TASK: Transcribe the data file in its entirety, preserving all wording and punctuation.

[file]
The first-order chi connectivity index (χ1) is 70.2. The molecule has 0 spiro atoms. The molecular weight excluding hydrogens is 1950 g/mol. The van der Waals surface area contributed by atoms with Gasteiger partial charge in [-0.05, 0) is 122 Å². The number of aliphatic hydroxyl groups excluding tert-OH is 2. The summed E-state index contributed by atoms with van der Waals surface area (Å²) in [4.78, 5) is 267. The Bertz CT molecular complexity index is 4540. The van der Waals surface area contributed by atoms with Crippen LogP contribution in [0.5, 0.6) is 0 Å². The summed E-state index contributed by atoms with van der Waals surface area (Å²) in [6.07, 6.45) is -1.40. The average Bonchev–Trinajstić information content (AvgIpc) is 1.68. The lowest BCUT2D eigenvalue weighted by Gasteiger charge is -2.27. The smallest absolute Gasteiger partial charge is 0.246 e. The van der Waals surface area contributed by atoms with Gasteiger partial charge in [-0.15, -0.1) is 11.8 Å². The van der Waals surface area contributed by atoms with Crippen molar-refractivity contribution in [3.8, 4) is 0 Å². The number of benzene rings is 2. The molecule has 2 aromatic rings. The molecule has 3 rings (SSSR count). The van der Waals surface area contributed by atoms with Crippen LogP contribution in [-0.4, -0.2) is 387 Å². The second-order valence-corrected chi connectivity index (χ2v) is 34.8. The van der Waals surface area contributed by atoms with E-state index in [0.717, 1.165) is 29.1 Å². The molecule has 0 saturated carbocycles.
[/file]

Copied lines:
The first-order chi connectivity index (χ1) is 70.2. The molecule has 0 spiro atoms. The molecular weight excluding hydrogens is 1950 g/mol. The van der Waals surface area contributed by atoms with Gasteiger partial charge in [-0.05, 0) is 122 Å². The number of aliphatic hydroxyl groups excluding tert-OH is 2. The summed E-state index contributed by atoms with van der Waals surface area (Å²) in [4.78, 5) is 267. The Bertz CT molecular complexity index is 4540. The van der Waals surface area contributed by atoms with Crippen LogP contribution in [0.5, 0.6) is 0 Å². The summed E-state index contributed by atoms with van der Waals surface area (Å²) in [6.07, 6.45) is -1.40. The average Bonchev–Trinajstić information content (AvgIpc) is 1.68. The lowest BCUT2D eigenvalue weighted by Gasteiger charge is -2.27. The smallest absolute Gasteiger partial charge is 0.246 e. The van der Waals surface area contributed by atoms with Gasteiger partial charge in [-0.15, -0.1) is 11.8 Å². The van der Waals surface area contributed by atoms with Crippen molar-refractivity contribution in [3.8, 4) is 0 Å². The number of benzene rings is 2. The molecule has 2 aromatic rings. The molecule has 3 rings (SSSR count). The van der Waals surface area contributed by atoms with Crippen LogP contribution in [-0.4, -0.2) is 387 Å². The second-order valence-corrected chi connectivity index (χ2v) is 34.8. The van der Waals surface area contributed by atoms with E-state index in [0.717, 1.165) is 29.1 Å². The molecule has 0 saturated carbocycles.